Despite the best efforts of her American team mates to get the ball
to her in the friendly played in front of 32,950 fans in New
Orleans, Wambach had only a couple of half-chances to add to her
tally of 184 international goals.
China struggled to get the ball out of their own half for long
periods, but scored on a rare attacking foray when Wang Shuang
connected with a cross in the 58th minute, her shot deflecting past
a wrong-footed American goalkeeper Hope Solo.
The result, the first home loss for the U.S. since 2004, was not
exactly the perfect Wambach send-off but it did not detract too much
from an evening that was largely a celebration of her career.
She was substituted after 71 minutes, trotting off the pitch to a
standing ovation after removing her boots and hugging several team
Wambach bowed out with 184 goals, the most by either man or woman in
internationals, from 255 matches. Iranian Ali Daei holds the men's
record with 109 goals in 149 games.
"It is time to go. I think it's a little fitting that this is the
result," Wambach said in a pitch-side interview.
"I know everybody wanted to get me a goal. That's probably why we
didn't score, because they were so focused on trying to get me a
"I think it's kind of appropriate I lost my last game. Today wasn't
about winning. Today was about celebrating a long career and almost
the end of an era."
Wambach, 35, will be remembered for her unflinching determination to
advance the cause of American, and women’s, soccer on and off the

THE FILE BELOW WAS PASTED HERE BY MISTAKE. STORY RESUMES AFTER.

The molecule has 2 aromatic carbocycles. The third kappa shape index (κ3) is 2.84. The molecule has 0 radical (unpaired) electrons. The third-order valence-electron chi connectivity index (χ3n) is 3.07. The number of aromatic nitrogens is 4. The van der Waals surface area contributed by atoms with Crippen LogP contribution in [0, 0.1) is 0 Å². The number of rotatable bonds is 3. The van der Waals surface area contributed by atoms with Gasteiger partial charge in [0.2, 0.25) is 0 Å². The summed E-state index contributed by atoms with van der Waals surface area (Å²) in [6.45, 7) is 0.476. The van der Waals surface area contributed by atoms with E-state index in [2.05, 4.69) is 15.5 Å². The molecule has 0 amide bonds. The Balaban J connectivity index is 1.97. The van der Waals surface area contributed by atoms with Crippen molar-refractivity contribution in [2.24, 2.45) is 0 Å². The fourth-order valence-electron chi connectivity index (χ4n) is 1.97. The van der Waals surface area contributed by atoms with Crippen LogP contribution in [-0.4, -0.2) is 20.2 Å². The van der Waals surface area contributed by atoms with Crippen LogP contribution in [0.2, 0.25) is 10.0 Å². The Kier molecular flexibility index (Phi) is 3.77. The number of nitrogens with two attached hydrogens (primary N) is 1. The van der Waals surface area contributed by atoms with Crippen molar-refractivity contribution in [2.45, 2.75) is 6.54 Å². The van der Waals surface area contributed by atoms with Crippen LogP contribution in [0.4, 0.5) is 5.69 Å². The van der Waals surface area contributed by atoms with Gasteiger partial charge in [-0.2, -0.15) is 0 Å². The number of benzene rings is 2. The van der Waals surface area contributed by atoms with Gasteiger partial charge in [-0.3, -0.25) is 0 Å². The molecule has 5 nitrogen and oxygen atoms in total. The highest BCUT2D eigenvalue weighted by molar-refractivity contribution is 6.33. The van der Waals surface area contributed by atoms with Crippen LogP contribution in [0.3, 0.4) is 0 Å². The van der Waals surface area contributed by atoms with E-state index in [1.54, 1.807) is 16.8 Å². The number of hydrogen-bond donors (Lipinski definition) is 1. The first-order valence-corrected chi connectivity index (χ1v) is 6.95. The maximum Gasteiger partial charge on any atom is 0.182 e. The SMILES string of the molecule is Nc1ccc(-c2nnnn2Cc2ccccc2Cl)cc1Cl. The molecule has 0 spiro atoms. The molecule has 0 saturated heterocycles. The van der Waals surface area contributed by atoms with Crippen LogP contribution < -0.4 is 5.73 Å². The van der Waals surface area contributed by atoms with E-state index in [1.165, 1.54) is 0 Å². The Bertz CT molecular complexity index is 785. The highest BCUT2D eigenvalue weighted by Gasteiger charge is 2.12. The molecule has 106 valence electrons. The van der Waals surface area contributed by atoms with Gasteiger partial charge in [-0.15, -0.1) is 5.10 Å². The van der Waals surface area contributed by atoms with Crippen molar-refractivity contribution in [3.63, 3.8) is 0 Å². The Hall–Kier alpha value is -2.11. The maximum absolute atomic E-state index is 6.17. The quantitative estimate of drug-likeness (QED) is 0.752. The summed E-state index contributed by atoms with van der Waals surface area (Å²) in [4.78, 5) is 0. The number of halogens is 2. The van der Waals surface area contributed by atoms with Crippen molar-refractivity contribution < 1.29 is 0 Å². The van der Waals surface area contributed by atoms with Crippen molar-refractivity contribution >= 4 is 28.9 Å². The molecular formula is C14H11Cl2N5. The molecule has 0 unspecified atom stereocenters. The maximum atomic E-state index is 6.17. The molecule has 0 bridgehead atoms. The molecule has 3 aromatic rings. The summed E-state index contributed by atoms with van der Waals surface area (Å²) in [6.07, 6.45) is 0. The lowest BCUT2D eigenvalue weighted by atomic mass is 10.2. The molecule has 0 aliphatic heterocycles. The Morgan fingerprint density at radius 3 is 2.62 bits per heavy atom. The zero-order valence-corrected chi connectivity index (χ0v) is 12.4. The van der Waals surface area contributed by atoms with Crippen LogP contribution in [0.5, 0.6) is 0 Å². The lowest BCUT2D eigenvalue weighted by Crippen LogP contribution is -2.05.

She was part of an unsuccessful player lawsuit that sued FIFA over
its decision to play this year's Women's World Cup in Canada on
And just two weeks ago she was a member of the American team that
refused to play a match on what it said was sub-standard artificial
turf in Hawaii, a stance that forced the US Soccer Federation to
cancel the contest.
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Outspoken to the last, she made her swansong on artificial turf at
the Superdome just hours after saying U.S. men's coach Juergen
Klinsmann should be fired for playing too many overseas-born
Wambach retires just months after finally adding a World Cup
winner's medal to her collection, even if she only came on as a
substitute late in the final against Japan.
The World Cup capped a career that includes two Olympic gold medals
and the 2012 FIFA World Player of the Year title.
"She’s been vocal about everything, whether it's turf-related
issues, whether it's just making this team atmosphere better,
whether it's fighting for women's rights, equal pay, she's done it
all," team mate Carli Lloyd said.
"I don't think anyone will ever bring what she brings, her
leadership on and off the field ... She's basically carried the team
on her shoulders over the years."
Coach Jill Ellis summed up the feelings of many in U.S women's
"She will be irreplaceable."
(Reporting by Andrew Both in Cary, North Carolina, editing by Nick
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